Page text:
HIV subtype distribution varies in the United States depending on the population screened. Generally, the frequency of non-B subtypes has remained low in high-risk groups such as MSM and IDUs, as well as in non-IDU heterosexuals and blood donors [20
]. The frequency of non-B subtype infections was greater in populations enriched for immigrants from nonclade B epidemic countries or military personnel who became infected overseas [24
]. The frequency of non-B subtype in blood donors appears to be increasing at only a modest rate over the last 2 decades. Studies from the 1980s of seropositive donors and recipients of blood products found no nonclade B infections [23
], whereas studies of seropositive donors from the 1990s identified approximately 1% nonclade B infections [7
]; more recent studies of infected donors identified since 2000 reported rates of nonclade B infection in the 2%–5% range [3
], similar to the 2.5% rate documented here.
Because the samples analyzed here were from asymptomatic blood donors who denied knowledge of their HIV infection, their drug resistance mutations are likely attributed to resistant virus acquired from their sources of infection who are presumed to have been on antiviral therapies. The frequency of HIV drug resistance mutations among blood donors trended but was not significantly higher in incident vs prevalent infections (P
= .06). A stable frequency of drug resistance mutations also applied when resistance to the more recently introduced protease and the longer used RT inhibitors were analyzed separately. The frequency of transmitted drug resistance mutations appears to be stable among blood donors based on comparisons of rates among incident and prevalent infections in this study and in prior studies of HIV in US blood donors [3
], an observation in keeping with reported rates of transmitted drug resistance mutations in high-risk untreated groups [29
There are currently 7 HCV genotypes that are further subdivided into 83 subtypes (http://hcv.lanl.gov/content/sequence/HCV/classification/genotable.html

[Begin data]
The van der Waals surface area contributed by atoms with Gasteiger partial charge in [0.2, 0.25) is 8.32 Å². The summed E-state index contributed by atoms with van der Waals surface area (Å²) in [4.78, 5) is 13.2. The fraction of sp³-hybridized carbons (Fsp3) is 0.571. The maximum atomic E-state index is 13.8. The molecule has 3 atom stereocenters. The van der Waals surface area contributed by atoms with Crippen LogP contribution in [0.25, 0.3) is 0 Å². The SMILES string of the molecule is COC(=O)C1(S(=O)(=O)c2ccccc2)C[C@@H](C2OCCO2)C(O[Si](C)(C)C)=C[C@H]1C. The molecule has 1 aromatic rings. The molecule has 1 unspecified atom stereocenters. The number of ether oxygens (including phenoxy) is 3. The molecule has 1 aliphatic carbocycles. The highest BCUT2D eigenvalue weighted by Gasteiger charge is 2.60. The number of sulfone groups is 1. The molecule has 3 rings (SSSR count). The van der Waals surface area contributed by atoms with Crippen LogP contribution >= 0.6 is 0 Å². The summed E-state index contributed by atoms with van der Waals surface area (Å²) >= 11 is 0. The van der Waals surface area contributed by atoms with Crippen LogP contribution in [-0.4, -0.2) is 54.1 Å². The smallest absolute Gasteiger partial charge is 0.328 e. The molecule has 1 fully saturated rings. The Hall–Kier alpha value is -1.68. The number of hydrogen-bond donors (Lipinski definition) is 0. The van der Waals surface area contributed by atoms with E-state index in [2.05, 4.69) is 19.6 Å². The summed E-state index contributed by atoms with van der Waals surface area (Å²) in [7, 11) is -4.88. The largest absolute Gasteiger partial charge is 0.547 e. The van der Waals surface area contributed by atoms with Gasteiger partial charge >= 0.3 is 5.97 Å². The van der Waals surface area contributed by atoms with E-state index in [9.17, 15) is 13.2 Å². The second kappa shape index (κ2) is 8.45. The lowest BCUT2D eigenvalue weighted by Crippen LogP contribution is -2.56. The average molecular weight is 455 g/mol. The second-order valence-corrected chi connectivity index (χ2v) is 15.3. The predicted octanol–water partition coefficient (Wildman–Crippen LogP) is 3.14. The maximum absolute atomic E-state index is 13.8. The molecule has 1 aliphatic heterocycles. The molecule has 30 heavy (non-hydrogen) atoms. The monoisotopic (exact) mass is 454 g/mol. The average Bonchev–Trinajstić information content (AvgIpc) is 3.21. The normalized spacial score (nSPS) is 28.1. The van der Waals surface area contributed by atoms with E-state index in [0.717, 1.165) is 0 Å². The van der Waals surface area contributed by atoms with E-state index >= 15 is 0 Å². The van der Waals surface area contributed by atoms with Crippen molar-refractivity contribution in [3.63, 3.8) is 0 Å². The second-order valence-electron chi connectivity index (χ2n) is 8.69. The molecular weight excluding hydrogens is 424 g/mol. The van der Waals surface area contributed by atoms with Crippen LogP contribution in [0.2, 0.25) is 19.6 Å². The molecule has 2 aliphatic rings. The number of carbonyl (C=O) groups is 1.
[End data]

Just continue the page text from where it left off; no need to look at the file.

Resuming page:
] that can vary widely in their geographic distribution (http://hcv.lanl.gov/components/sequence/HCV/geo/geo.comp
). In high-risk groups in the United States, subtypes 1a and 1b predominate, whereas in most other countries the majority of HCV infections belong to other subtypes. Because HCV transmissions in the United States occur mainly among young IDUs [34
] and reinfections can displace the original resident strain [35
], the distribution of HCV genotypes may rapidly change. Eight HCV subtypes were identified here with 1a (55%) and 1b (15%) predominating. The subtype distribution in prevalent cases was nearly identical to that reported for HCV-seropositive samples collected in 1988–1994 from a population reflecting that of the US [37
], which supports the validity of our sampling strategy. In this study, we document a higher frequency of subtype 3a (21% vs 9%) and a lower frequency of 1b (8% vs 18%) in incident vs prevalent donors in keeping with a recent analysis showing decreasing genotype 1 frequencies in younger vs older IDUs [38
HBV genotypes also vary greatly in their geographic distribution. Currently there are 8 genotypes that can be further subdivided into at least 24 subgenotypes defined as having >4% nucleotide difference [39
]. Twenty of these 24 subgenotypes were identified among the 193 sequenced HBV strains. When the frequencies of the subgenotypes were compared, A2 occurred more frequently in incident cases (67% vs 27%) while A1, B2, and B4 frequencies were higher in prevalent cases (8%–14% vs 0%–4%).